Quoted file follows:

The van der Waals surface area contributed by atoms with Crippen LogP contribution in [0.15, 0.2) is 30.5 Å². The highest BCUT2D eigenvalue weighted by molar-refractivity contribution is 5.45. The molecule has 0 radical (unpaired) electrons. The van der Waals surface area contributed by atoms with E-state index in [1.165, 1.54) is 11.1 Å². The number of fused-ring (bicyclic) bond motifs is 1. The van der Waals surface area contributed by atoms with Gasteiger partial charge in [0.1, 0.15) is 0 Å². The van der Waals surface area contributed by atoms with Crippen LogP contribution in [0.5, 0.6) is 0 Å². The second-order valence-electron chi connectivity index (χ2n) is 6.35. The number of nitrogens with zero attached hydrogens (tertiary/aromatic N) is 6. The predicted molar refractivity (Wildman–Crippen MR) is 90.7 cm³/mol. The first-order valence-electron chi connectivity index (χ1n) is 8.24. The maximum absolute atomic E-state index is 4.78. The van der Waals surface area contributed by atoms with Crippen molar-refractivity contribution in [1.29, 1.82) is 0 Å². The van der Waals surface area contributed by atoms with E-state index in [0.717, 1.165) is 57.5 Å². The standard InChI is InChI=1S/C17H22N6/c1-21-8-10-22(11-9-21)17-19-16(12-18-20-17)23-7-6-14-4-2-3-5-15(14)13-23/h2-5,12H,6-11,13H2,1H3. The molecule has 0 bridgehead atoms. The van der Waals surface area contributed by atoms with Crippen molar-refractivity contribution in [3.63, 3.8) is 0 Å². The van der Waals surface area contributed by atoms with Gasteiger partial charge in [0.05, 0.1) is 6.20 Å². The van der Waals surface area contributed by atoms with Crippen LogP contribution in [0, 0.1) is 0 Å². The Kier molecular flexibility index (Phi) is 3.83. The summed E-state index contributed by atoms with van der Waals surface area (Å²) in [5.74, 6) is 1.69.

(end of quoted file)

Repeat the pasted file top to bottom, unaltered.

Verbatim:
The van der Waals surface area contributed by atoms with Crippen LogP contribution in [0.15, 0.2) is 30.5 Å². The highest BCUT2D eigenvalue weighted by molar-refractivity contribution is 5.45. The molecule has 0 radical (unpaired) electrons. The van der Waals surface area contributed by atoms with E-state index in [1.165, 1.54) is 11.1 Å². The number of fused-ring (bicyclic) bond motifs is 1. The van der Waals surface area contributed by atoms with Gasteiger partial charge in [0.1, 0.15) is 0 Å². The van der Waals surface area contributed by atoms with Crippen LogP contribution in [0.5, 0.6) is 0 Å². The second-order valence-electron chi connectivity index (χ2n) is 6.35. The number of nitrogens with zero attached hydrogens (tertiary/aromatic N) is 6. The predicted molar refractivity (Wildman–Crippen MR) is 90.7 cm³/mol. The first-order valence-electron chi connectivity index (χ1n) is 8.24. The maximum absolute atomic E-state index is 4.78. The van der Waals surface area contributed by atoms with Crippen molar-refractivity contribution in [1.29, 1.82) is 0 Å². The van der Waals surface area contributed by atoms with E-state index in [0.717, 1.165) is 57.5 Å². The standard InChI is InChI=1S/C17H22N6/c1-21-8-10-22(11-9-21)17-19-16(12-18-20-17)23-7-6-14-4-2-3-5-15(14)13-23/h2-5,12H,6-11,13H2,1H3. The molecule has 0 bridgehead atoms. The van der Waals surface area contributed by atoms with Crippen molar-refractivity contribution in [3.63, 3.8) is 0 Å². The van der Waals surface area contributed by atoms with Gasteiger partial charge in [0.05, 0.1) is 6.20 Å². The van der Waals surface area contributed by atoms with Crippen LogP contribution in [0, 0.1) is 0 Å². The Kier molecular flexibility index (Phi) is 3.83. The summed E-state index contributed by atoms with van der Waals surface area (Å²) in [5.74, 6) is 1.69.